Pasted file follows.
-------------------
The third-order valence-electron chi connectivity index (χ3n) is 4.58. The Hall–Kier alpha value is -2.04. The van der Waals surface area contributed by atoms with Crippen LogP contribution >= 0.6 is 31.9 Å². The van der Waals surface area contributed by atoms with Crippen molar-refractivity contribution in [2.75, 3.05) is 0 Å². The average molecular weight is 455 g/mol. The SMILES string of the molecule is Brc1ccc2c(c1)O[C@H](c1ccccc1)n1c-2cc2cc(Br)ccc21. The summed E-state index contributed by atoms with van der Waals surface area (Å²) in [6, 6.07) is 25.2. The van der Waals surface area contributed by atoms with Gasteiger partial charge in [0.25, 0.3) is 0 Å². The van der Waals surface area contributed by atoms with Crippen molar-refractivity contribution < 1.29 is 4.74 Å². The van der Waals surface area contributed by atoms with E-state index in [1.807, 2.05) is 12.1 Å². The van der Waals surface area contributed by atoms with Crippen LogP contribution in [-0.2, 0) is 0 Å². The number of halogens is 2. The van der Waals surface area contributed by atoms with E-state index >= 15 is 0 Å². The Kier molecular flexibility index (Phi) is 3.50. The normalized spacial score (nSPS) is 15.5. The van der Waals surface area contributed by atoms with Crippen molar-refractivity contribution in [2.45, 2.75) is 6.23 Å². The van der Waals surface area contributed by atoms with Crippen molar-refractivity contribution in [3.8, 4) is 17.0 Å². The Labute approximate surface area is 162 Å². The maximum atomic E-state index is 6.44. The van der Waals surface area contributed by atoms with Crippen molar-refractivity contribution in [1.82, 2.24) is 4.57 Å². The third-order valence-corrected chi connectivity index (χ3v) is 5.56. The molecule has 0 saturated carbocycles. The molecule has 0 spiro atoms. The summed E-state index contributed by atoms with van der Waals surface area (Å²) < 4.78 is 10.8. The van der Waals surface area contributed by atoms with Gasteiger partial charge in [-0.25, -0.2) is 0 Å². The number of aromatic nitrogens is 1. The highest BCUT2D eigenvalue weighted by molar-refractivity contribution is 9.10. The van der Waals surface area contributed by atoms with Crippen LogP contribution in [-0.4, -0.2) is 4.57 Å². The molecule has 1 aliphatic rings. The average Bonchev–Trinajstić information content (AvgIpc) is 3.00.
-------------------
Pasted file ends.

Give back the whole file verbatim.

The third-order valence-electron chi connectivity index (χ3n) is 4.58. The Hall–Kier alpha value is -2.04. The van der Waals surface area contributed by atoms with Crippen LogP contribution >= 0.6 is 31.9 Å². The van der Waals surface area contributed by atoms with Crippen molar-refractivity contribution in [2.75, 3.05) is 0 Å². The average molecular weight is 455 g/mol. The SMILES string of the molecule is Brc1ccc2c(c1)O[C@H](c1ccccc1)n1c-2cc2cc(Br)ccc21. The summed E-state index contributed by atoms with van der Waals surface area (Å²) in [6, 6.07) is 25.2. The van der Waals surface area contributed by atoms with Gasteiger partial charge in [0.25, 0.3) is 0 Å². The van der Waals surface area contributed by atoms with Crippen molar-refractivity contribution < 1.29 is 4.74 Å². The van der Waals surface area contributed by atoms with E-state index in [1.807, 2.05) is 12.1 Å². The van der Waals surface area contributed by atoms with Crippen LogP contribution in [-0.2, 0) is 0 Å². The number of halogens is 2. The van der Waals surface area contributed by atoms with E-state index >= 15 is 0 Å². The Kier molecular flexibility index (Phi) is 3.50. The normalized spacial score (nSPS) is 15.5. The van der Waals surface area contributed by atoms with Crippen molar-refractivity contribution in [2.45, 2.75) is 6.23 Å². The van der Waals surface area contributed by atoms with Crippen molar-refractivity contribution in [3.8, 4) is 17.0 Å². The Labute approximate surface area is 162 Å². The maximum atomic E-state index is 6.44. The van der Waals surface area contributed by atoms with Crippen molar-refractivity contribution in [1.82, 2.24) is 4.57 Å². The third-order valence-corrected chi connectivity index (χ3v) is 5.56. The molecule has 0 saturated carbocycles. The molecule has 0 spiro atoms. The summed E-state index contributed by atoms with van der Waals surface area (Å²) < 4.78 is 10.8. The van der Waals surface area contributed by atoms with Gasteiger partial charge in [-0.25, -0.2) is 0 Å². The number of aromatic nitrogens is 1. The highest BCUT2D eigenvalue weighted by molar-refractivity contribution is 9.10. The van der Waals surface area contributed by atoms with Crippen LogP contribution in [-0.4, -0.2) is 4.57 Å². The molecule has 1 aliphatic rings. The average Bonchev–Trinajstić information content (AvgIpc) is 3.00.